oracle of louisville

Lessons from the Open Road: Just Change the Tire

photo shows a car with a flat tire on the side of the road

As spring fades and summer draws near, some of us are gearing up for road trips. (Although we know gas prices might affect our plans!) We’re thinking lately about life on the open road—and what lessons it might offer investors. 

Imagine you’re going along a winding road, and the car gets a flat tire. There are some choices available here. Some might hop out and swap the flat for the spare. Some might get a hold of a car service or a trusted friend in the area and have them change the tire. These approaches at least get you back on the road. Reasonable enough, right? 

But there are other choices available. We could, for instance, slash the other three tires. We could dump a can of gasoline on the whole darn thing and light it up! We could declare it a lost cause and walk away. We could take the flat as the confirmation we were looking for that this journey was a mistake after all.  

We can abandon the endeavor. 

It sounds outrageous, given the facts of the matter. The trip was your plan: you got in the car, loaded the supplies, and set out. Sure, this moment could be a fabulous excuse to turn back, but if that’s the case, it seems to be more about the driver’s relationship to the journey—and not their relationship to the setback. 

It’s not black and white, of course. There are approaches that we might employ along the way that we choose before we make the bigger, more crucial decisions. We might kick the flat tire. We might shake our fists at the sky. We might call someone to say that we are frustrated or scared or sad. Yes, you bet! Sometimes we need to vent stress out of our bodies before we make decisions. 

But how many endeavors do we deny a fighting chance when we refuse to just change the tire and get back on the road? 

You can go the whole journey this way. It will get you where you’re going. 

Clients, maybe you can already hear the lessons for managing a portfolio and working with downs as well as the ups. We let our resources carry us, for the long haul. 

Want to talk more about this—or anything else? Call or write, anytime. 


Want content like this in your inbox each week? Leave your email here.

Play the audio version of this post below:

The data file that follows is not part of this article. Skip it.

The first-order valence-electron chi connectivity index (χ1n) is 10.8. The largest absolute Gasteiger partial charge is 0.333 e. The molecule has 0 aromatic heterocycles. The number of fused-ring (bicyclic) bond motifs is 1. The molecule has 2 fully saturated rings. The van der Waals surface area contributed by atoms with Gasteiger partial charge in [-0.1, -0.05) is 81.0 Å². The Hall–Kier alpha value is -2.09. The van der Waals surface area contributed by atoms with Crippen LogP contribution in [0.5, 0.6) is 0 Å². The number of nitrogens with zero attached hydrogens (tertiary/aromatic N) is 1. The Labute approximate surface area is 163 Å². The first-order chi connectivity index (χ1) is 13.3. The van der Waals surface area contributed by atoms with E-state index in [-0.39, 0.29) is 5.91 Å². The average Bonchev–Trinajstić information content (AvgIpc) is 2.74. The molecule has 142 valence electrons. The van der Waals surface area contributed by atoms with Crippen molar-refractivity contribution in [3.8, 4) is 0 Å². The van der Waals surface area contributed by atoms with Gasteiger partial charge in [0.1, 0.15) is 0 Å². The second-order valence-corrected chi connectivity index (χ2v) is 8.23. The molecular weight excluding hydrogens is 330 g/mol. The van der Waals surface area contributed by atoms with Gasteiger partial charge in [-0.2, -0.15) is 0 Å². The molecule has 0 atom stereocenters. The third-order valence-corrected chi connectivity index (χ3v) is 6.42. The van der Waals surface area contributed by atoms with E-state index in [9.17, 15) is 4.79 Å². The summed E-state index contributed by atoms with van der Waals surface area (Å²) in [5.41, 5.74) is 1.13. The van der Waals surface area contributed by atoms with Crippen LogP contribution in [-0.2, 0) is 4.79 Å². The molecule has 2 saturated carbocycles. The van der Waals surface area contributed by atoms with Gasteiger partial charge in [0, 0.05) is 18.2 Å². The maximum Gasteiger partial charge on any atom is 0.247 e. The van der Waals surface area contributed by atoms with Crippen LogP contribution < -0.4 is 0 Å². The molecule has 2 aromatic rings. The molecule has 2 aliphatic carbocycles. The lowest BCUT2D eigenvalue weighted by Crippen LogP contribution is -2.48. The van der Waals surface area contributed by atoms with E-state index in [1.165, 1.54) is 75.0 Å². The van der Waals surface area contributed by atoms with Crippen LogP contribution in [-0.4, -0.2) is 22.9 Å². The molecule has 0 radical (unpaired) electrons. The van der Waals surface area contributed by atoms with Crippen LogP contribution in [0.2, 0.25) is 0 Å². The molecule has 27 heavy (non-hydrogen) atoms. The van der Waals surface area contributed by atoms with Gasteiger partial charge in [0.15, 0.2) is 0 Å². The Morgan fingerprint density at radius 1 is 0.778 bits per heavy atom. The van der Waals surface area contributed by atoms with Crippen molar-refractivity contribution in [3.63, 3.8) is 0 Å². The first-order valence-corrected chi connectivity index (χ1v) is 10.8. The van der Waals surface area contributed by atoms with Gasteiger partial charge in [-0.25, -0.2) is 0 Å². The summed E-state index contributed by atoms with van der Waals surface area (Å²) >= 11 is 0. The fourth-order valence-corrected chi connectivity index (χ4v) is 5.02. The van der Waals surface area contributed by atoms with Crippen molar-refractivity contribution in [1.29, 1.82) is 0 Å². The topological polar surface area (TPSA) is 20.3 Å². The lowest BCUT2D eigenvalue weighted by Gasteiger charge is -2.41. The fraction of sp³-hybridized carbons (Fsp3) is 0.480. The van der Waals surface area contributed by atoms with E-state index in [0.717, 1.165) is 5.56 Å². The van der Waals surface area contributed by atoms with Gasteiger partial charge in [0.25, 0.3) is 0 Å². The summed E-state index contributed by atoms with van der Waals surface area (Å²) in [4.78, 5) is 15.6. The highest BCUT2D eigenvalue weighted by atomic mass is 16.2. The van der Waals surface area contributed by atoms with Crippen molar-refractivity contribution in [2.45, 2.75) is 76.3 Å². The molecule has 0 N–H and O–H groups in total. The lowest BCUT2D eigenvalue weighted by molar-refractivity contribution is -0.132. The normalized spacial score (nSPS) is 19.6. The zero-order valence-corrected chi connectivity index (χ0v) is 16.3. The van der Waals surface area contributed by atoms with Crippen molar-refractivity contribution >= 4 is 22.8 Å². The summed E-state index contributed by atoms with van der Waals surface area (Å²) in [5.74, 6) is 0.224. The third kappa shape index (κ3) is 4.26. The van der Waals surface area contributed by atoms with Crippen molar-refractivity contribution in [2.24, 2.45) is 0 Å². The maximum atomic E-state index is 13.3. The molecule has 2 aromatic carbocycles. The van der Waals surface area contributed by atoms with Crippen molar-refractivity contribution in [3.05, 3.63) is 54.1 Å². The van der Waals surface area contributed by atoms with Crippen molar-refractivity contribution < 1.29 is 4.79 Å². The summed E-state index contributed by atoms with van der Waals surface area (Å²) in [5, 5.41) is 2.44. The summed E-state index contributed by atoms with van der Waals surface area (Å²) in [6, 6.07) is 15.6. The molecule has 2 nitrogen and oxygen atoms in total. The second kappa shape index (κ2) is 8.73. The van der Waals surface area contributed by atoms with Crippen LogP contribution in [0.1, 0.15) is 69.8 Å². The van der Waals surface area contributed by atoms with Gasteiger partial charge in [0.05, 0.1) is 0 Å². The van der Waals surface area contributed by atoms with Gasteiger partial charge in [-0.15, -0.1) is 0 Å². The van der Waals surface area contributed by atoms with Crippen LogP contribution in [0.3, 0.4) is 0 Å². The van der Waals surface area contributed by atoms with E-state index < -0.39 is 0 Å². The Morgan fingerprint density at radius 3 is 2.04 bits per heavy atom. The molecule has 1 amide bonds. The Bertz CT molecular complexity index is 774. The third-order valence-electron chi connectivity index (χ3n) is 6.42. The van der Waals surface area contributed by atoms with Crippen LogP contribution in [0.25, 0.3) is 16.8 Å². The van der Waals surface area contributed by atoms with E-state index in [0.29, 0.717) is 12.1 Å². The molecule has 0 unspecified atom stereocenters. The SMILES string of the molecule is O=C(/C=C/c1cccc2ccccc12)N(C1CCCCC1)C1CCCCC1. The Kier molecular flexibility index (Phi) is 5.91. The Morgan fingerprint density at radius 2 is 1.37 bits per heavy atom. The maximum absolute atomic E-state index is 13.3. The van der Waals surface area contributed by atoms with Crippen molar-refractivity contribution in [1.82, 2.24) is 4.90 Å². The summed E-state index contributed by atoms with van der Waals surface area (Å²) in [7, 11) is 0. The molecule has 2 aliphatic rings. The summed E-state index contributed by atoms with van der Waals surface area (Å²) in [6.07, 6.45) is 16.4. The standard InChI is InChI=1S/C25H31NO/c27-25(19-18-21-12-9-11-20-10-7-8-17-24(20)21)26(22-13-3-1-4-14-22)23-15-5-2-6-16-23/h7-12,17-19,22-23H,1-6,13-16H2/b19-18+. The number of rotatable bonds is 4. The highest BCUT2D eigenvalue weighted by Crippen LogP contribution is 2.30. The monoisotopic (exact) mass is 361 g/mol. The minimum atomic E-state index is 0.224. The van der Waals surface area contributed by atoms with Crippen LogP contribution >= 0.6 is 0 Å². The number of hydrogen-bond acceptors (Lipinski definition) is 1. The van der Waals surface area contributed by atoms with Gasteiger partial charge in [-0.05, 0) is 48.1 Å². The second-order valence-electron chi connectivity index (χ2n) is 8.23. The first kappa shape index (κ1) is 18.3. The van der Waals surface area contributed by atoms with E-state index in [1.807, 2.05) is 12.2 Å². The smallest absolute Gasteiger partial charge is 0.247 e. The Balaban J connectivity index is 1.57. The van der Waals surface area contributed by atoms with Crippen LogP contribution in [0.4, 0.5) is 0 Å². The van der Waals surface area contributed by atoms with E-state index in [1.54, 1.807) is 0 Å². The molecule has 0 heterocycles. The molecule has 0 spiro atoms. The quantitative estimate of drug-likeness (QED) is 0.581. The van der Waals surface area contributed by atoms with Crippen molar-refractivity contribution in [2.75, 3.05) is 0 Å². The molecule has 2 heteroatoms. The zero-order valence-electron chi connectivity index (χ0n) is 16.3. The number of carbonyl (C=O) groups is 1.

Lessons from the Open Road: Just Change the Tire 228Main.com Presents: The Best of Leibman Financial Services

This text is available at https://www.228Main.com/.

The Impossible Journey to Normal


The novel coronavirus is two years on, so what’s the deal with “the return to normal”? Some historical context and a few reminders.

Want content like this in your inbox each week? Leave your email here.

The Dragon and the Hobbit

Do you remember The Hobbit? If you ever read J. R. R. Tolkien’s novel or watched the movies, you may remember the scene where the title character discovers the dragon Smaug sleeping atop an enormous pile of gold and treasure. 

It’s a striking image: the entire wealth of a once-prosperous kingdom, gathered up, a bed for a giant dragon. Tolkien uses this splendid scenery to good effect, exciting the reader’s imagination with his description of riches. In the story, after reclaiming the dragon’s hoard, the hero Bilbo Baggins is able to ransom an entire city with just a one-fourteenth share of the treasure. 

You have to wonder… what good did owning such unimaginable riches actually do for Smaug? After all, he was a dragon. It’s not like he had shopping to do or bills to pay. Piling it up to make a nest for naptime just seems like a poor use of the assets. 

What’s more, the misused treasure had become a burden over time. When Bilbo first encountered the dragon, he managed to steal a single gold cup from the hoard. The loss of even this smallest part of his holdings made Smaug miserable and furious. For all his vast wealth, Smaug spent all his time and energy worrying about it. 

We don’t know many dragons or hobbits, but wealth is certainly important to the humans we know.  

Money can buy a better bed than a pile of gold (for a lot less, too). But money can also be a source of stress and frustration, from unexpected home repairs to medical bills and car accidents. It can feel like life keeps sending hobbits to pilfer the hoard you worked so hard to accumulate.  

But these moments are precisely what we saved for in the first place. As stressful as paying bills might be, it is less stressful than having bills and not being able to pay them. 

A pile of money can make your life easier, but only if you let it.  

At the end of The Hobbit, Bilbo returns home only to find that his house and possessions have been auctioned off in his absence. He is forced to spend his remaining fraction of the treasure buying his own belongings back from greedy relatives. 

Where Smaug lost sleep over a single gold cup, Bilbo feels only relief at giving up his hard-earned treasure to secure the happy and comfortable hobbit life he wants for himself. 

It’s no burrow, and there’s no tea kettle over an open fire, but you’re always welcome to our office in beautiful downtown Louisville, where there’s always a pot of coffee going. 

Call or drop by anytime: we’re glad to share the adventure. 


Want content like this in your inbox each week? Leave your email here.

Play the audio version of this post below:

Research Team Q&A: Challenges and Opportunities in Rough Markets

Clients, what do we do when things get so churned up in the markets? We go bargain hunting, of course! In this special message, the team talks bargains, the long view, and keeping the faith through a downturn. Reach out with questions, anytime.


Want content like this in your inbox each week? Leave your email here.

Getting Stuck on the Ground Floor

“Getting in on the ground floor” may sound enticing. We humans like to be first, best, and on top of things. But just remember that the view is usually better from higher up.


Want content like this in your inbox each week? Leave your email here.

Never the Same Normal Twice

photo shows the word "normal" highlighted in the dictionary

At the start of 2020, few people could have guessed the whiplash and lasting impact the novel coronavirus has caused. The pandemic has affected each of us in different ways, some minor and some profound.

“The return to normalcy” has been a stated goal for many individuals, leaders, and communities. And different people have different perspectives on the types of costs they are willing to pay in the interest of the return to normalcy.